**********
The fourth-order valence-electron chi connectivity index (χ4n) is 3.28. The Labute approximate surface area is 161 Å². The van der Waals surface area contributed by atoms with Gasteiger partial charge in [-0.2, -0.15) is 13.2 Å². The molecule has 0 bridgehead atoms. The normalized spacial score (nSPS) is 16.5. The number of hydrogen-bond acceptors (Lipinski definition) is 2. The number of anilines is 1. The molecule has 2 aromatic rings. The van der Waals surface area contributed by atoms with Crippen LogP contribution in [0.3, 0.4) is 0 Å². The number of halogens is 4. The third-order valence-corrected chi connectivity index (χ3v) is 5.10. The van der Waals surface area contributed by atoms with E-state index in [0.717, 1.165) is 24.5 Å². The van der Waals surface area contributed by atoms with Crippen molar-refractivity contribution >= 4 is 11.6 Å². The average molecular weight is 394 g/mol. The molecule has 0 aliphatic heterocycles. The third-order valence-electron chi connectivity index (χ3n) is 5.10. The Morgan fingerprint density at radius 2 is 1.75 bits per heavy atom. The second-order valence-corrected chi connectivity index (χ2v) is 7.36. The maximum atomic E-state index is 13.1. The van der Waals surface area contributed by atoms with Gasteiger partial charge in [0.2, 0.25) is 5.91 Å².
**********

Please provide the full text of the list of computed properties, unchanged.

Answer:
The fourth-order valence-electron chi connectivity index (χ4n) is 3.28. The Labute approximate surface area is 161 Å². The van der Waals surface area contributed by atoms with Gasteiger partial charge in [-0.2, -0.15) is 13.2 Å². The molecule has 0 bridgehead atoms. The normalized spacial score (nSPS) is 16.5. The number of hydrogen-bond acceptors (Lipinski definition) is 2. The number of anilines is 1. The molecule has 2 aromatic rings. The van der Waals surface area contributed by atoms with Crippen LogP contribution in [0.3, 0.4) is 0 Å². The number of halogens is 4. The third-order valence-corrected chi connectivity index (χ3v) is 5.10. The van der Waals surface area contributed by atoms with E-state index in [0.717, 1.165) is 24.5 Å². The van der Waals surface area contributed by atoms with Crippen molar-refractivity contribution >= 4 is 11.6 Å². The average molecular weight is 394 g/mol. The molecule has 0 aliphatic heterocycles. The third-order valence-electron chi connectivity index (χ3n) is 5.10. The Morgan fingerprint density at radius 2 is 1.75 bits per heavy atom. The second-order valence-corrected chi connectivity index (χ2v) is 7.36. The maximum atomic E-state index is 13.1. The van der Waals surface area contributed by atoms with Gasteiger partial charge in [0.2, 0.25) is 5.91 Å².